> From: "Elizabeth Reese" <reese>
> Organization: UNT School of Visual Arts
> To: "Nancy Walkup" <walkup>
> Date: Mon, 28 Oct 1996 21:25:59 CST6CDT
> Subject: Moroles Answers!
> Cc: artsednet
> Priority: normal
> Last week, Nancy Walkup wrote:
> Greetings to all:
> I hope by now you have all had a chance to read the interview
> with artist Jesus Moroles on ArtsEdNet. I was intrigued by
> Jesus' comments on the idea of apprenticeship. After he
> graduated from school he served as an apprentice to Luis
> Jimenez for a year (though their work is very different, both
> have works included in the Mexican-American set of MAPS
> prints). Of his year with Jimenez, Jesus said "It was the best
> experience I received in art, living with him all day long and
> evenings and just being an extension of his little finger to do
> whatever he wanted or needed."
> What I find interesting is that, despite this experience, Jesus
> himself intentionally does not hire artists; instead, he trains
> the people he hires to do exactly what he needs. What do you
> And, Jesus, here's a question for you. Have you ever hired
> anyone as a apprentice or did you make the decision not to
> early on? It seems to have been such a positive experience for
> you and I know how generous you are with your time and effort
> where education is concerned.
> Jesus: I decided after my experience and after coming into the
> field that it was better not to hire an apprentice in the same
> field. In other words, when I was with Jimenez I was working
> in stone and abstract and he was working in fiberglass and
> Like when Noguchi apprenticed under Brancusi...
> you know it's like the saying, "...a great oak tree doesn't
> grow under the shade of another..." or something like that....
> The problem is that the person often doesn't get out from under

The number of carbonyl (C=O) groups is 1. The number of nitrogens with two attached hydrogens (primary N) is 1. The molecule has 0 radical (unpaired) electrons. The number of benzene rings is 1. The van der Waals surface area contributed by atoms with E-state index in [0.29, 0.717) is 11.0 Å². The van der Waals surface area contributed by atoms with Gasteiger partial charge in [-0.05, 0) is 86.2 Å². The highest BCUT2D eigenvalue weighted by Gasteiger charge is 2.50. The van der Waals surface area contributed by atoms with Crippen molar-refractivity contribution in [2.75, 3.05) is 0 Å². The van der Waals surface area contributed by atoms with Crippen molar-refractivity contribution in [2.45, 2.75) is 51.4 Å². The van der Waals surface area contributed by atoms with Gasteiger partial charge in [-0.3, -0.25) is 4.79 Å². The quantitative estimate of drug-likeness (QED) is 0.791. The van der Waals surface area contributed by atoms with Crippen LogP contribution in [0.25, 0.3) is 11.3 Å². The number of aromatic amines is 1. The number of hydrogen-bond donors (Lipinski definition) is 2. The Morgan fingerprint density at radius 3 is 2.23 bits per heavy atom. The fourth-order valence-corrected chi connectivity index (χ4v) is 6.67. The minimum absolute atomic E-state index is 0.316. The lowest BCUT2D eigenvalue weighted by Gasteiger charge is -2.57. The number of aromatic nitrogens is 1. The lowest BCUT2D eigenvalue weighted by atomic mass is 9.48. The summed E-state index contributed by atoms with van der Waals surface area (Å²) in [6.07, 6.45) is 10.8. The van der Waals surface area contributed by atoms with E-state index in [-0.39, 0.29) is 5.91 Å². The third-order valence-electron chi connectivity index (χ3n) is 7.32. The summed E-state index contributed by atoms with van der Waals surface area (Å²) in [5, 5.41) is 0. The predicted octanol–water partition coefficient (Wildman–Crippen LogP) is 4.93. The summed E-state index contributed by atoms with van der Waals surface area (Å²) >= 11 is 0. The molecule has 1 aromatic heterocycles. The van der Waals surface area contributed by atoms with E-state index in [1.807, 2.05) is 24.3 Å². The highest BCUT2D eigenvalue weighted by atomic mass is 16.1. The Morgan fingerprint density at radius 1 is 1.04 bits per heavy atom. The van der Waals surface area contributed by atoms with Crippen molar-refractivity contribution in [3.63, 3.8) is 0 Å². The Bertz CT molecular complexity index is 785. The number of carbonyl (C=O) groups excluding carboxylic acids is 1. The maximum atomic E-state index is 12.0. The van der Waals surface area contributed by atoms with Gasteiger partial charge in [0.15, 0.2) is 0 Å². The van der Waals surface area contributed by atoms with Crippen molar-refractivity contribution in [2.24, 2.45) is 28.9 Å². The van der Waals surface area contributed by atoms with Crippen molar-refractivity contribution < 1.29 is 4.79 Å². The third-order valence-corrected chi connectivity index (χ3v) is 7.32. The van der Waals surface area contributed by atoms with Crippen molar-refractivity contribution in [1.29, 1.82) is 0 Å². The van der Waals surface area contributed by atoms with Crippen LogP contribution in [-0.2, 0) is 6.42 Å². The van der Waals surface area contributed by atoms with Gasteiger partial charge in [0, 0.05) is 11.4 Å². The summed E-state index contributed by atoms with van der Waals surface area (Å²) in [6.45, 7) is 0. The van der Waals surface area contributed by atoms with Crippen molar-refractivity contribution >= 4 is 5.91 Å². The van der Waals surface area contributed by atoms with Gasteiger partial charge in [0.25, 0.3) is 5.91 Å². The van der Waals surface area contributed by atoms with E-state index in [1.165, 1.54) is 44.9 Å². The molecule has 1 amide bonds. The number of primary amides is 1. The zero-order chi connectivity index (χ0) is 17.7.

> the shade...
> The nice thing about not being in the same field or media is
> everything still translates: aesthetics, galleries, museum
> collections, exhibits, lectures... you know, like Jimenez could
> lecture at a museum and I could, too. The apprenticeship
> should be not about ideas, but how things work, like what's the
> work ethic like...
> I think people probably don't know what an apprentice really
> is... you know, it's a long term thing... a minimum of a year
> doing another person's work so that you don't have energy to do
> your own work when you come home at night... I think that it's
> an old term used too loosely today...
> What I do encourage is artist-in-residences... like a few years
> ago John Massey was here... and now a figurative sculptor from
> New Mexico, Ed Beniviente... and we have artist-in-residences
> in Cerillos.. so we do encourage that kind of thing... Next
> will be an artist from Spain who works in metals and
> abstract... so we do encourage young artists but probably in a
> different way (than an apprenticeship).
> ER: Tell me about the Cerillos Cultural Center...
> Jesus: It's abbreviated name is C3 (like C-cubed)... actually,
> I'm doing a web page right now so people can get into it...
> We started it last summer with a summer exhibit and had another
> one just this past summer... It's my New Mexico home, about 3